Franz Kafka was one of the more complex and thought-provoking authors of the twentieth century, and though he may have died young, his classics like The Trial will live on forever, telling the timeless story of an ordinary man, Joseph K., who one day wakes up only to find himself accused of a crime he has no recollection of committing. What’s worse, not a person in the world seems to be able to tell him what crime he’s actually being accused of. Standing before the grinding gears of the bureaucratic machine Joseph K. must resolve the impossible matter or be grinded down into nothingness, like so many before him.
Albert Camus was always known for his complex stories that were profound studies of human nature, and The Stranger fits that description perfectly, telling the story of a young disinterested in life whose fate quickly spirals out of control for seemingly inexplicable reasons. Meursault isn’t the kind of person anyone is used to, having his own outlook on life and a curious way of justifying his actions and inactions.
However, when his unusual philosophy leads him into dire straits, he cannot help but question all he has ever held true and whether or not a human life, even one such as his, can have a real meaning to it.
Colin Cotterill plunges us deep in the environment he knows best, following the adventures of Dr. Siri Paiboun once again as he races across Laos to find a Buddhist monk who suddenly vanished. As it turns out, that monk went to help a friend cross the Mekhong River into Thailand in order to escape the prosecution and oppression threatening his life.
Unfortunately, nothing goes as planned and the task is severely complicated by everything life can throw at them, including some famous spiritualists, the deadly Laotian special forces, and a terribly-misguided criminal who never knew any better.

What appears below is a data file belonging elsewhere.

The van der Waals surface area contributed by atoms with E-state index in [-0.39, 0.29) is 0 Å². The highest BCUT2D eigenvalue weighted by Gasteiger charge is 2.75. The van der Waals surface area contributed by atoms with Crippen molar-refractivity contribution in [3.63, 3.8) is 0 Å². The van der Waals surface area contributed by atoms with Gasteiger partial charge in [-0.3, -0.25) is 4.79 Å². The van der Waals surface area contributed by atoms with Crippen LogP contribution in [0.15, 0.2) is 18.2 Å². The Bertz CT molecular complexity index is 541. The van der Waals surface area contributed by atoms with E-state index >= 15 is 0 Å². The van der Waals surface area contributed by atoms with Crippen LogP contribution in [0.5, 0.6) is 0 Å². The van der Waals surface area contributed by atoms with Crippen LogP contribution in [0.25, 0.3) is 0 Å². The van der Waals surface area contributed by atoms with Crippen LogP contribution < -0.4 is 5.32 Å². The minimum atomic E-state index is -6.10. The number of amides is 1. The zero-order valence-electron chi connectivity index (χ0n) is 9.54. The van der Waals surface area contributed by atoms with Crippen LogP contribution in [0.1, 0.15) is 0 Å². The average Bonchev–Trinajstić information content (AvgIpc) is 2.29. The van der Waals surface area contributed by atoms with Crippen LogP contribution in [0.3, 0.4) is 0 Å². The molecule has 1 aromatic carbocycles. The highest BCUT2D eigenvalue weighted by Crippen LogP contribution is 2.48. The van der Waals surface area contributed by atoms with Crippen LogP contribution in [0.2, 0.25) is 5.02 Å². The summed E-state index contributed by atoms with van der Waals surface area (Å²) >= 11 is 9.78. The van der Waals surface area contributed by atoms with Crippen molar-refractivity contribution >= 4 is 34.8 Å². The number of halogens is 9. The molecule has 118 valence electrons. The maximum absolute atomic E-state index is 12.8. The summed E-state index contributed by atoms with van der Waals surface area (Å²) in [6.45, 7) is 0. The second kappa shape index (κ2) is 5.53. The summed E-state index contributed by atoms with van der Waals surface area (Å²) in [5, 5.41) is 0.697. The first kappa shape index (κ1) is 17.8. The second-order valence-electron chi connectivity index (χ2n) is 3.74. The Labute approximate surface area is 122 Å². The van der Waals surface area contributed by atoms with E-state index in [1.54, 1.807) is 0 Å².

Writers often make their best works when life pushes them to by exigent circumstances, and Michael Chabon was powerfully moved by the many touching stories his grandfather revealed to him on his deathbed, so much that it inspired him to novelize his life story.
Which parts of the story are reality and fiction? Perhaps we’ll never know, but that one vagueness opens the doors for us to witness a life as extraordinary and absurd as it is ultimately believable, one that can teach us a whole lot more than most factual biographies could ever hope to.
Umberto Eco has never failed to surprise us with original ideas and plots in his books, and that’s more the case with “Foucault’s Pendulum” than any other work of his, telling the ridiculous story of a hoax conspiracy between various cults and orders becoming, in the middle of which three editors find themselves plunged headlong into peril.
As the unlucky trio will soon find out (much to their chagrin), fiction can quickly seep over into reality and the most ridiculous corners of our imagination can indeed have some truth to them.